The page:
Mrs. Bland was trim, not thin, in a way that suggested well-planned, healthy meals and sensible exercise like water aerobics, walking, and perhaps occasionally some 3-pound hand weights. She was always dressed tidily in either beige or black slacks with a modest cotton blouse whose neckline and princess seams were generously proportioned to conceal any hint of bosoms or décolletage. With the black pants she wore a black slip-on walking shoe, and with the beige pants she wore the same shoe in brown. Two colors for the shoes and slacks, five colors for the blouses, mix, match, repeat. She wore a bit of blush, applied no doubt by the tiny brush that comes with the compact, and the same lipstick every day–a burgundy too dark for skin so pale and creamy, I’m guessing she never left the house without sunscreen. Her hair was short, dark, and monochromatic, suggesting a dye job, but not an expensive one. Maybe Nice ‘N Easy?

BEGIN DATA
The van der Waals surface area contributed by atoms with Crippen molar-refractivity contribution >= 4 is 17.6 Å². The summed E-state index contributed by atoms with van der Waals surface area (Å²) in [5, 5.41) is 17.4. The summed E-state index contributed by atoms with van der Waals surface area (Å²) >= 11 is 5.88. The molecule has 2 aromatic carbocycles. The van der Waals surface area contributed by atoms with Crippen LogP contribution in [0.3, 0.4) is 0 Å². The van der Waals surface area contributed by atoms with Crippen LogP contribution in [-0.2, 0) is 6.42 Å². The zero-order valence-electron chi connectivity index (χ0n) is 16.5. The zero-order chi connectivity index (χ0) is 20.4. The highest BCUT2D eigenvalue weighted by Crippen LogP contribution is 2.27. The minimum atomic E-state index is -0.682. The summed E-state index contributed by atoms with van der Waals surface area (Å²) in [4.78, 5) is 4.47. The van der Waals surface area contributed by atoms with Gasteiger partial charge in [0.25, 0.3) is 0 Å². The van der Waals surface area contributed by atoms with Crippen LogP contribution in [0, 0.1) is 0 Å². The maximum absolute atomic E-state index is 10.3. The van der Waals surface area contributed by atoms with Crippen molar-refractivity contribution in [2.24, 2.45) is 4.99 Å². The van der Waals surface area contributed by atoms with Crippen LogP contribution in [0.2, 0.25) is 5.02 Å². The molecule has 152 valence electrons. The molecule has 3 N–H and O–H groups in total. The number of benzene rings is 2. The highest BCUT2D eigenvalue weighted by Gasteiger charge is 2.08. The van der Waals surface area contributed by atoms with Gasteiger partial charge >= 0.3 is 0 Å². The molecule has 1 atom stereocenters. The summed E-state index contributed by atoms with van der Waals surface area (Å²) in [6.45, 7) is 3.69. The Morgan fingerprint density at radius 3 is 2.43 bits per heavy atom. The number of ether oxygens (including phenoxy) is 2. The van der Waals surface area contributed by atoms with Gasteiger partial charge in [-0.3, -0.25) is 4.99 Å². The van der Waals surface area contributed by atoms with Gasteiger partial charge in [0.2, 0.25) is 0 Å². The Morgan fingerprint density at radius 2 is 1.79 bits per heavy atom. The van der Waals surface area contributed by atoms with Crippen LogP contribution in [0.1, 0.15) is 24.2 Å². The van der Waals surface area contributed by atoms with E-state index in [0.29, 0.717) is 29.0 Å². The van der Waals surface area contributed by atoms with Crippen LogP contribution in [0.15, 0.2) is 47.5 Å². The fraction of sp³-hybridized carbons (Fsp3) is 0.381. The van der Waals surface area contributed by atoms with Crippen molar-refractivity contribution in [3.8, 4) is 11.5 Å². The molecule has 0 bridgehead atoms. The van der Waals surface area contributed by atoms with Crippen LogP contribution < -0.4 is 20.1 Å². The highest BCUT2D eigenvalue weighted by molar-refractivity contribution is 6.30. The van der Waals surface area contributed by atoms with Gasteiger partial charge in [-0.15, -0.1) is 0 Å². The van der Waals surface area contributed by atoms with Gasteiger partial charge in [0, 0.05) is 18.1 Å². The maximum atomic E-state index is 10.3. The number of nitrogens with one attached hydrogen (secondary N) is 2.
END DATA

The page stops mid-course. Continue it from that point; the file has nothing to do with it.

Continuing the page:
“Nice and easy.” It’s a way to color the gray, but it also suggests a practical way to go through life–a little luxury, but not too much.

I appreciated Mrs. Bland’s thoughtful approach to student questions, even when they were mind-bogglingly stupid. Her answers were always seated in a place of reasonableness: “Here is what I can tell you the peer-reviewed research says.” She affirmed every conceivable dietary choice, from vegetarianism to veganism to low-carb diets designed to trigger ketosis, but always with emphasis on seeking out the healthiest option. She never raised her voice, never got flustered, never made an off-color joke, and never denigrated a student’s facts, not even the 500th time someone started a moronic assertion by saying, “I heard that…”

Coconut water boosts metabolism. Garlic cures cancer. Honey boosts the immune system.

No, no, and no.

As a fellow professor, I was in awe of Mrs.Bland’s even keel. As a student, I appreciated her sensitivity, even if we didn’t always deserve it. But as a person, I wondered, “Is this lady going to lose it some day?”